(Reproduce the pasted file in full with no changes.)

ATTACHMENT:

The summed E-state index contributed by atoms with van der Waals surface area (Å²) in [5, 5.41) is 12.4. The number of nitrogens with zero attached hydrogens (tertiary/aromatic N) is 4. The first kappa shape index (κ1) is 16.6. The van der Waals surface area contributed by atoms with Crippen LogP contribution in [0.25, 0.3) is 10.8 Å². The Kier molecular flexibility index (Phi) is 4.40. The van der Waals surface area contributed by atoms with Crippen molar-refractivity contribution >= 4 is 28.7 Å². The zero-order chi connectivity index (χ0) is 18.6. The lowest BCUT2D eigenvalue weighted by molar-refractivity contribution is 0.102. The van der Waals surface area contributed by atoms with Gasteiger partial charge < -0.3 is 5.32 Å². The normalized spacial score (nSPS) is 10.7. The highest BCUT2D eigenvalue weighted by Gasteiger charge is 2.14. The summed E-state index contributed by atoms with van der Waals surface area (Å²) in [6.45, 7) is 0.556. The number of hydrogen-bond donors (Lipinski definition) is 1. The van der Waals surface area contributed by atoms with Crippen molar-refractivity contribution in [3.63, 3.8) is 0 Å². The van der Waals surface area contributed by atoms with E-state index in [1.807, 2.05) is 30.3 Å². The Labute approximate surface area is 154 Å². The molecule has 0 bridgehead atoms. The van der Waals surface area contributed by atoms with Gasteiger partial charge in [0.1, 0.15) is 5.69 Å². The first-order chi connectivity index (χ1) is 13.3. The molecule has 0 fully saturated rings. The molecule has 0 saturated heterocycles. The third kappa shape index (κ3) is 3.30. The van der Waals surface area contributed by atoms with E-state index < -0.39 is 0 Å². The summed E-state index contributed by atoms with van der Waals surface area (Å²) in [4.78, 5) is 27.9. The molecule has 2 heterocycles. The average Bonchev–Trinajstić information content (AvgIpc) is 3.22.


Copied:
The summed E-state index contributed by atoms with van der Waals surface area (Å²) in [5, 5.41) is 12.4. The number of nitrogens with zero attached hydrogens (tertiary/aromatic N) is 4. The first kappa shape index (κ1) is 16.6. The van der Waals surface area contributed by atoms with Crippen LogP contribution in [0.25, 0.3) is 10.8 Å². The Kier molecular flexibility index (Phi) is 4.40. The van der Waals surface area contributed by atoms with Crippen molar-refractivity contribution >= 4 is 28.7 Å². The zero-order chi connectivity index (χ0) is 18.6. The lowest BCUT2D eigenvalue weighted by molar-refractivity contribution is 0.102. The van der Waals surface area contributed by atoms with Gasteiger partial charge < -0.3 is 5.32 Å². The normalized spacial score (nSPS) is 10.7. The highest BCUT2D eigenvalue weighted by Gasteiger charge is 2.14. The summed E-state index contributed by atoms with van der Waals surface area (Å²) in [6.45, 7) is 0.556. The number of hydrogen-bond donors (Lipinski definition) is 1. The van der Waals surface area contributed by atoms with Crippen molar-refractivity contribution in [3.63, 3.8) is 0 Å². The van der Waals surface area contributed by atoms with E-state index in [1.807, 2.05) is 30.3 Å². The Labute approximate surface area is 154 Å². The molecule has 0 bridgehead atoms. The van der Waals surface area contributed by atoms with Gasteiger partial charge in [0.1, 0.15) is 5.69 Å². The first-order chi connectivity index (χ1) is 13.3. The molecule has 0 fully saturated rings. The molecule has 0 saturated heterocycles. The third kappa shape index (κ3) is 3.30. The van der Waals surface area contributed by atoms with E-state index < -0.39 is 0 Å². The summed E-state index contributed by atoms with van der Waals surface area (Å²) in [4.78, 5) is 27.9. The molecule has 2 heterocycles. The average Bonchev–Trinajstić information content (AvgIpc) is 3.22.